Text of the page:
It was chewing gum!

USED chewing gum! Chewed up and spat out chewing gum! I felt like giving LKY a personal call to point out that the No1 son is falling down in his vigilance against the creeping tide of non-Asian Values!


The history, just cheeking it up on Stickypedia, of the chewing gum ban is mouth-wateringly interesting. It was the new MRT subway system that prompted the ban as vandals - aka cheeky kids - were plugging over the sensors which prevented the doors from closing properly. And so it was the Prime Minister Goh Chok Tong and not Harry Lee who stuck to his gums [sorry] guns in implementing this crackdown on illicit mastication with Singapore Statute Chapter 57, the Control of Manufacture Act.

But ban chewing gum? IS THAT ALL! E@L is thinking, what! old chums, hardly much of a punishment, eh? Cane the rambunctious little rascals, trousers down, six of the best, never did us any harm. As we used do for your typical common or railroad urban artists, wherever they be from.

The ban is not complete, as sugarless chewing-gum has been available in Singapore since 2004 for it can't be denied, apparently, that calcium lactate can boost the strength of enamel. This medicated gum can only be sold by dentists or pharmacists now and the gum is RFID controlled and DNA tagged. Hand over that ID card you cheeky kid, we've got you sequenced. Any problems with the MRT doors and we'll know if it was you! ... No, stop crying, lad, I was only having a laugh, big boys don't cry, here have a lolly...

(aside 1) Bringing a large bag of chewing-gum packets purchased in the Hong Kong airport in through carry-on luggage is not something E@L would ever unless it was for a pretty lady, because it remains illegal to import.

(aside 2) One finds it a tad ironic to consider that what we are chewing is basically flavored latex (or artificial substitute), and it was on the back of the Malayan rubber plantations that the port city of Singapore rode to its pre-war prosperity.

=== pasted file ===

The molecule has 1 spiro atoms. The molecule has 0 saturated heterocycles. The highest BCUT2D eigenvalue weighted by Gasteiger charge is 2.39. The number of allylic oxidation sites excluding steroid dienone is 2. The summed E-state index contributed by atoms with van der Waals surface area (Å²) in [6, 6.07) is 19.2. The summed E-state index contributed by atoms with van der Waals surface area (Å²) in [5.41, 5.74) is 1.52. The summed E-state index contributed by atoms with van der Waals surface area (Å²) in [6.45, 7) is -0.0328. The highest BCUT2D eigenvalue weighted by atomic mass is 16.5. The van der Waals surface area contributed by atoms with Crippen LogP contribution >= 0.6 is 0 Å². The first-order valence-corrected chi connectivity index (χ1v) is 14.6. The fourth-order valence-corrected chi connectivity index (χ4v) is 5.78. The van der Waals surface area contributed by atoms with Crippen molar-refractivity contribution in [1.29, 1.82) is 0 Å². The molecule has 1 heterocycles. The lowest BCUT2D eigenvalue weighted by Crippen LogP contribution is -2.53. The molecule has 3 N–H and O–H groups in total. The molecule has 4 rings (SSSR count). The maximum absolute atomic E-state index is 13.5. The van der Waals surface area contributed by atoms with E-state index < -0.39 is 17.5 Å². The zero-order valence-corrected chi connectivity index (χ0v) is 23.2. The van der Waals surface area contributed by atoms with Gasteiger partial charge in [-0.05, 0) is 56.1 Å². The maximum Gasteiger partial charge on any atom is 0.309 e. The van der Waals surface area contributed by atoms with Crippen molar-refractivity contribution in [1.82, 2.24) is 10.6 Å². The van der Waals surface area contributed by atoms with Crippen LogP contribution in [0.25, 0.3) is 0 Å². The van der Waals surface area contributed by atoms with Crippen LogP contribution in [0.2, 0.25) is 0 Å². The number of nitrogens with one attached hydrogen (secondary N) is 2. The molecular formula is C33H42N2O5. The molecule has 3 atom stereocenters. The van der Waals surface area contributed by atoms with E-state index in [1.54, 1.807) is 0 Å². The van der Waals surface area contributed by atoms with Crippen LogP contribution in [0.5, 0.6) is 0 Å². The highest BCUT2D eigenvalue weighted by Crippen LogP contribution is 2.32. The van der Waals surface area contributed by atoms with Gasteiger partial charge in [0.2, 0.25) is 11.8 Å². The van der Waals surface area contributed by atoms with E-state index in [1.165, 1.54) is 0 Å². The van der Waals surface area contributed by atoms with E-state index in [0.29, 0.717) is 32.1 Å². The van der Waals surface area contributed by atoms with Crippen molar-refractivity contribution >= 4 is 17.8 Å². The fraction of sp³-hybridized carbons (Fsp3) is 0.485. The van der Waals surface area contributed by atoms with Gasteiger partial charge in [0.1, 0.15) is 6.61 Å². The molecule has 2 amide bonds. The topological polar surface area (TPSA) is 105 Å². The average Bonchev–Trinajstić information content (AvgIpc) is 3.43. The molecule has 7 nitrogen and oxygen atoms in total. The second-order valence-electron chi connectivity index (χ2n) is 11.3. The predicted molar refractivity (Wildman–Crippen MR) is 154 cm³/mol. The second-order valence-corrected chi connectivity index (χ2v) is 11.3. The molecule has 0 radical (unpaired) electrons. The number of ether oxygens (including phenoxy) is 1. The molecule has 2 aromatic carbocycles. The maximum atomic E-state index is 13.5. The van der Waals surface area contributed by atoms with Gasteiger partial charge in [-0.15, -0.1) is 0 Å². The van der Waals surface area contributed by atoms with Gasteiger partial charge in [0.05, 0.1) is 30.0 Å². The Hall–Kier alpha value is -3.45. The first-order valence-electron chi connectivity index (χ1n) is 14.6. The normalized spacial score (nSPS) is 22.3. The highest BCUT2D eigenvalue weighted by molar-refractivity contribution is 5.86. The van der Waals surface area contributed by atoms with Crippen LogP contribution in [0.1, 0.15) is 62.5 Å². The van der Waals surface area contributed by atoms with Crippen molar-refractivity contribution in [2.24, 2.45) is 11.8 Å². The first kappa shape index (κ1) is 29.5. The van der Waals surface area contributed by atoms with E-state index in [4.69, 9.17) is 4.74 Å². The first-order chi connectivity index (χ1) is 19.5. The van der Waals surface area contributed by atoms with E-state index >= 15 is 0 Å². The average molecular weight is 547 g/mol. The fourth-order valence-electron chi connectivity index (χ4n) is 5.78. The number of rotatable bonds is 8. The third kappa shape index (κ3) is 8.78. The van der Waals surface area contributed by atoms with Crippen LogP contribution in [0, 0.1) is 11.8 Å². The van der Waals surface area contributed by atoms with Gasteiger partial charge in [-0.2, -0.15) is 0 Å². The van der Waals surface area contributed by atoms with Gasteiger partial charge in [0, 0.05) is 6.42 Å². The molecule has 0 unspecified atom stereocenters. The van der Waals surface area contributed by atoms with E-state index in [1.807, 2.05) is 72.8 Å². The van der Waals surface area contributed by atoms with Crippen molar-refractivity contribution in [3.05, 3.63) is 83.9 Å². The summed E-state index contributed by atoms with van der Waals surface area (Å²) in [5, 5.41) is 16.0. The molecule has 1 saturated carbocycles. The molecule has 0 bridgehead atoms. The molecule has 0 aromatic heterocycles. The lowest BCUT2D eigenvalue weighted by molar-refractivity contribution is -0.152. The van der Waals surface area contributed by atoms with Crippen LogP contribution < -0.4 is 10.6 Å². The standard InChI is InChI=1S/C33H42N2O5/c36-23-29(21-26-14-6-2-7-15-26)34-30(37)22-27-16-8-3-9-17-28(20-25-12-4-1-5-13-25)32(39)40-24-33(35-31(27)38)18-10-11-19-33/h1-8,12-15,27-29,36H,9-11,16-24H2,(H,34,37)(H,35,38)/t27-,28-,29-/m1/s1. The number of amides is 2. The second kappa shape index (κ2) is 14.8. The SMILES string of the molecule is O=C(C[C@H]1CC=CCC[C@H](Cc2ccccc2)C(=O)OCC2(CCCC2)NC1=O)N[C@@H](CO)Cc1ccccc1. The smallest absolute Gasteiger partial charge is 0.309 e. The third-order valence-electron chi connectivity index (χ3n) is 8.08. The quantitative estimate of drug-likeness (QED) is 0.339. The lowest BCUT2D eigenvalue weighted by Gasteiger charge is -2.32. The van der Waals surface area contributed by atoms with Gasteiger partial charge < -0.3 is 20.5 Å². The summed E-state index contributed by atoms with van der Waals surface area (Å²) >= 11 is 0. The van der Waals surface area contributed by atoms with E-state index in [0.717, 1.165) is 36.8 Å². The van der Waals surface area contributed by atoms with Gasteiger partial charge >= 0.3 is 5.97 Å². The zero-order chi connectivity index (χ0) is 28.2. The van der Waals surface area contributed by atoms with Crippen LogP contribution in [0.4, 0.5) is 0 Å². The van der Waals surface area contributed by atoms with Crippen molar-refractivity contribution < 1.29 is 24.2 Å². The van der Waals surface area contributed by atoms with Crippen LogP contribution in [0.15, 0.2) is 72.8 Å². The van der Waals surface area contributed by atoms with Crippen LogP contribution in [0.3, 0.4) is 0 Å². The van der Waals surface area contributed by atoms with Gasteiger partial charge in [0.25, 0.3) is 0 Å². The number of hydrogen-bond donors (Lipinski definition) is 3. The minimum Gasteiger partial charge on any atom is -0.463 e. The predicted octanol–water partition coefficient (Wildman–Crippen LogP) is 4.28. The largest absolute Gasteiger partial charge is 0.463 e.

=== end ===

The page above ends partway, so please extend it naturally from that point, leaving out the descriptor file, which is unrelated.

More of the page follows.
There was some gnashing of teeth and chewing of the fat during the time when USA and Singapore were going through free-trade talks (remember that hilarious one about Free Trade and Democracy going hand in hand, so funny) at the turn of the century. [I'm looking for reports on the Dreyfus Case, or I go wool-gathering in Antiques Shoppes when I hear that phrase.] Staunch defenders of the Rights Of Man were there to assist our world leaders make the right decision...

Here we see GWB smiling, smirking, leering - what is that stupid look? - as PM Tong stabs himself in the back of the hand with a pointy-nib pen, surrounded by members of the Wrigley's Iraq task force (see below).

--- "In 1999, United States President Bill Clinton and Singapore Prime Minister Goh Chok Tong agreed to initiate talks between the two countries for a bilateral free trade agreement (USS-FTA).[5] The talks later continued under the new administration of President George W. Bush. Details of the closed-door negotiations are unknown, but it became apparent that by the final phase of the negotiation in early 2003, there remained two unrelated issues: the War in Iraq and chewing gum." (from the above linked Wiki) ---